The Alternate “Midnight Cowboy” Soundtrack: Blowin’ Minds in ’69!

By on April 16, 2015

John Schlesinger’s Oscar-winning classic from 1969, Midnight Cowboy, starring Dustin Hoffman as Enrico “Ratso” Rizzo and Jon Voight as Joe Buck, was the only X-rated movie to ever win an Academy Award for Best Picture.

In fact — besides Stanley Kubrick’s A Clockwork Orange, which came out a few years later in 1971 — it’s the only other X-rated film even nominated for Best Picture. Midnight Cowboy was later reduced to an R, but you can just imagine how this film was blowing everyone’s minds when it was released to theaters in May of 1969.

Schlesinger’s direction is in top-form in this very Times Square-centric flick, with all kinds of visually arresting and interesting stuff to look at, whether it’s color-turning-black & white, smash cuts or rapid-fire cutting, trippy dream sequences or distorted wide-angle shots, flash-forwards or crudely-inserted flashbacks from Joe’s childhood, all of it accompanied by crackling, memorable dialogue and weird sound effects…you name it. The film’s soundtrack is particularly memorable, too, and features a very carefully-blended mix of styles and genres.

We thought we’d look a little deeper at the soundtrack, as well as some of the songs that were considered but didn’t make the cut.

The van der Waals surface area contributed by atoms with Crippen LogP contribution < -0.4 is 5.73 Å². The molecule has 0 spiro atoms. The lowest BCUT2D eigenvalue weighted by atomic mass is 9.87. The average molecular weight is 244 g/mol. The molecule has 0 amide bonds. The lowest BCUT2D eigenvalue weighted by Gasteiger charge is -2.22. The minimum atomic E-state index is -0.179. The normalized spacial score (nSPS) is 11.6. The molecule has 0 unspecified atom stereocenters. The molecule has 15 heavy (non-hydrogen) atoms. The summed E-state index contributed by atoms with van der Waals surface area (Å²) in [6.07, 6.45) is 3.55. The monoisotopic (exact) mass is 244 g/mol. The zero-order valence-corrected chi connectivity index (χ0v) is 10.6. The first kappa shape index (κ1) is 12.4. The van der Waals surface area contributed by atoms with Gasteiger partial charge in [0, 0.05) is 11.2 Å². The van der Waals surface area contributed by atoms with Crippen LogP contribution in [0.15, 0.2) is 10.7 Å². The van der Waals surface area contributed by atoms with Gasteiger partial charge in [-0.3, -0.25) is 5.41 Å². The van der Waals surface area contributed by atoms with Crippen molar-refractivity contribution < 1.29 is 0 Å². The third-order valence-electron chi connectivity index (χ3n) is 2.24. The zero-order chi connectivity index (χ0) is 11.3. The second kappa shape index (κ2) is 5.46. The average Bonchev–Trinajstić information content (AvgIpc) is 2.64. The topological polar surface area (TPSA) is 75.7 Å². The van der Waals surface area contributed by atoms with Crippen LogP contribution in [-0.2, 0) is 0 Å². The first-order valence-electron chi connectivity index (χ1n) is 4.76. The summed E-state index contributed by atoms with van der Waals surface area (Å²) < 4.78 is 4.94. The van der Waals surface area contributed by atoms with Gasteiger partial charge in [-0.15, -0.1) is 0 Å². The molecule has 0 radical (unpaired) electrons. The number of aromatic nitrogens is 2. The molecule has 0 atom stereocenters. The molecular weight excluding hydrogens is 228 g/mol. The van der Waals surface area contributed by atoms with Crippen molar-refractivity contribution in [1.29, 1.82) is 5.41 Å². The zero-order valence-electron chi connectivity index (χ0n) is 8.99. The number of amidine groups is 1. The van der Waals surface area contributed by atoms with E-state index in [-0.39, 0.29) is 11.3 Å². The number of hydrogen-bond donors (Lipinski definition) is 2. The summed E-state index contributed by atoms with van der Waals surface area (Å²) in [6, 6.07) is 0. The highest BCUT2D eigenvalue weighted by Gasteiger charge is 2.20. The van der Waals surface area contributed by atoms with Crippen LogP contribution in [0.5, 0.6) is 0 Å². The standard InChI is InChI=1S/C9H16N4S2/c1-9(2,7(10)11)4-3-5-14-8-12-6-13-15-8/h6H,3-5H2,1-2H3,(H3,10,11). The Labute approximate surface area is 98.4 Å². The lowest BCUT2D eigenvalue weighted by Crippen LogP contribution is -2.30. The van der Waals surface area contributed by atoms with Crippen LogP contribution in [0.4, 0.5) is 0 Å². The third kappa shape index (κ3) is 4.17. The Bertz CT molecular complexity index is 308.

If you’ve seen the movie (based on James Leo Herlihy’s 1965 novel of the same name) or at least heard the soundtrack, you’ll no doubt remember John Barry’s wistful incidental score, which is primarily highlighted by Belgian jazz virtuoso Toots Thielemans’ chromatic harmonica themes. There were five instrumental pieces on the soundtrack LP, and even more in the movie, including “Fun City,” “Science Fiction,” “Joe Buck Rides Again,” the sublime “Midnight Cowboy” (for which Barry later received a Grammy award for Best Instrumental Theme), and “Florida Fantasy,” with its odd calypso beat; it was later used as the theme to the BBC’s Wildtrack TV show.

Originally, Barry — who was acting as the film’s music supervisor as well as the composer of the movie’s theme and incidental music — commissioned none other than Bob Dylan to write a song specifically for the movie. The song Dylan began working on would later become “Lay Lady Lay.”

Unfortunately, his song wasn’t finished in time for Barry to use it in the movie. ”Lay Lady Lay” was, of course, subsequently released by Columbia Records in 1969, the single charting at #7 on Billboard‘s Top 40 charts, and it was featured on Dylan’s Nashville Skyline album.

To give you some kind of idea how the soundtrack might have sounded with “Lay Lady Lady” as the central theme, have a listen to this instrumental version of by Ferrante & Teicher, recorded for United Artists Records in 1971.

And here’s a really interesting track with producer Bob Harris’s commentary – apparently he was trying to sell a rare Dylan tape he owned at one time (perhaps this was the master tape that Dylan was recording for John Barry?):

Barry, then, had to find a new song and so, through drummer/percussionist and music producer Toxey French (sometimes spelled “Toxie”), he ended up contacting producer Curt Boettcher, who was at the time working with a band called The Millennium.